Philip confused says, "Show us the Father and it will be enough for us".

"Have I been such a long time with you Philip" replies Jesus, "and still you do not know me? If you have seen me, you have seen the Father."

So why has scripture, both the Old and New Testaments, ended up like this?

I think there are two very good reasons.

Here's the first reason - let me tell you a story ...

It's 1300BC. The Israelites are suffering from a plague which is killing them left and right. Under God's instruction, Moses makes a model of a snake in bronze, and sticks it on the top of a pole. Then God tells the people that if they look at the snake, the plague will not touch them. And it works. It just works. God has provided a way to heal the people. A way which is intended to be a picture of the coming Christ who centuries later will be hoisted up on a cross, carrying all the sin of the world.

But when it's job is done, and the plague subsides, the people don't want to throw away the snake-on-a-stick. So they put it in a safe place for a rainy day.

Wind forward in time 120 years. There is now an increasing number of people who believe that their snake-on-a-stick can save them from all sorts of other bad stuff. And they are actually worshipping the snake-on-a-stick. And now, the Israelites are being harassed by the Midianites who have a huge army. God tells Gideon how to fight the battle, and against the odds, and in the face of a superior army, Gideon wins the battle.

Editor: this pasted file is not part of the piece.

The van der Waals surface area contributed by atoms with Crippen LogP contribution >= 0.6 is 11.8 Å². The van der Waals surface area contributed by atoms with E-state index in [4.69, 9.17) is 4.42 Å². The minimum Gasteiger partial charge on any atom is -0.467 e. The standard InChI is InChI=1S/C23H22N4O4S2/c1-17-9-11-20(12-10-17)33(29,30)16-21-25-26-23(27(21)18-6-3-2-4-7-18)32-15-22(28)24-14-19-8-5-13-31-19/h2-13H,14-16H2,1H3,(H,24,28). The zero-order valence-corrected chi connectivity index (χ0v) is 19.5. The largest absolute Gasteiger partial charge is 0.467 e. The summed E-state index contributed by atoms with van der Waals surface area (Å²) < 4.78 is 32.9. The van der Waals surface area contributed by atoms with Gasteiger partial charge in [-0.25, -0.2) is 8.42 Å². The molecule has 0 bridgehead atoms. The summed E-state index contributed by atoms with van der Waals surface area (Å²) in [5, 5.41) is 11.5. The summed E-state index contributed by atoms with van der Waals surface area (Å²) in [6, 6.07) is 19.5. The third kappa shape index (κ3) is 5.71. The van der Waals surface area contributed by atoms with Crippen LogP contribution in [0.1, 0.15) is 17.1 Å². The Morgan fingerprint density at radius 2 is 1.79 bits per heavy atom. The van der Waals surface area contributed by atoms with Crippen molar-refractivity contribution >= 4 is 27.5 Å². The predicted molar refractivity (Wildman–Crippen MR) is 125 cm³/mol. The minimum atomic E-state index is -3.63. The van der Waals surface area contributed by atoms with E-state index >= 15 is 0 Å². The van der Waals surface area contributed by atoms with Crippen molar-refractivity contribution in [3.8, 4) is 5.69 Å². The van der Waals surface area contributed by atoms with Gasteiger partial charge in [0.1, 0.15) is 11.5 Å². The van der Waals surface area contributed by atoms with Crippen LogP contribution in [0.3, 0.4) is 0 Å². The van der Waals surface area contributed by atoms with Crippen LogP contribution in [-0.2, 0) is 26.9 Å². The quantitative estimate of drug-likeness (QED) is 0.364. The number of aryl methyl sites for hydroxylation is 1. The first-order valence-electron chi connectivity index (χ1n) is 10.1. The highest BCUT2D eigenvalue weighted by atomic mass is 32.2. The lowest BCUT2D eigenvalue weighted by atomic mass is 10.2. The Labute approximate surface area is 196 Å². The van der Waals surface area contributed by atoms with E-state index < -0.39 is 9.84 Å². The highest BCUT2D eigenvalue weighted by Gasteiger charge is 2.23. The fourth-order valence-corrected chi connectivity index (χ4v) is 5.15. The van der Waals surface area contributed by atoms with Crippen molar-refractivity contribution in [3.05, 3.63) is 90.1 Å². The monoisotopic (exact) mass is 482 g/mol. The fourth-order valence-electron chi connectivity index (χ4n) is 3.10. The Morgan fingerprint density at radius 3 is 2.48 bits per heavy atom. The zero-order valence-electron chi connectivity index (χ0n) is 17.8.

The Israelites are delighted, and want to crown Gideon as their king! He declines but requests that each warrior donate a gold earring, and Gideon collects around 20kg of gold. Gideon then decides to commemorate this great victory by making a golden replica of a priest's fancy waistcoat.

Within a very few years, the people have decided to add this golden priest's waistcoat to the snake-on-a-stick in their cupboard for a rainy day. And when they haul out the snake-on-a-stick to worship, they haul out the golden waistcoat as well.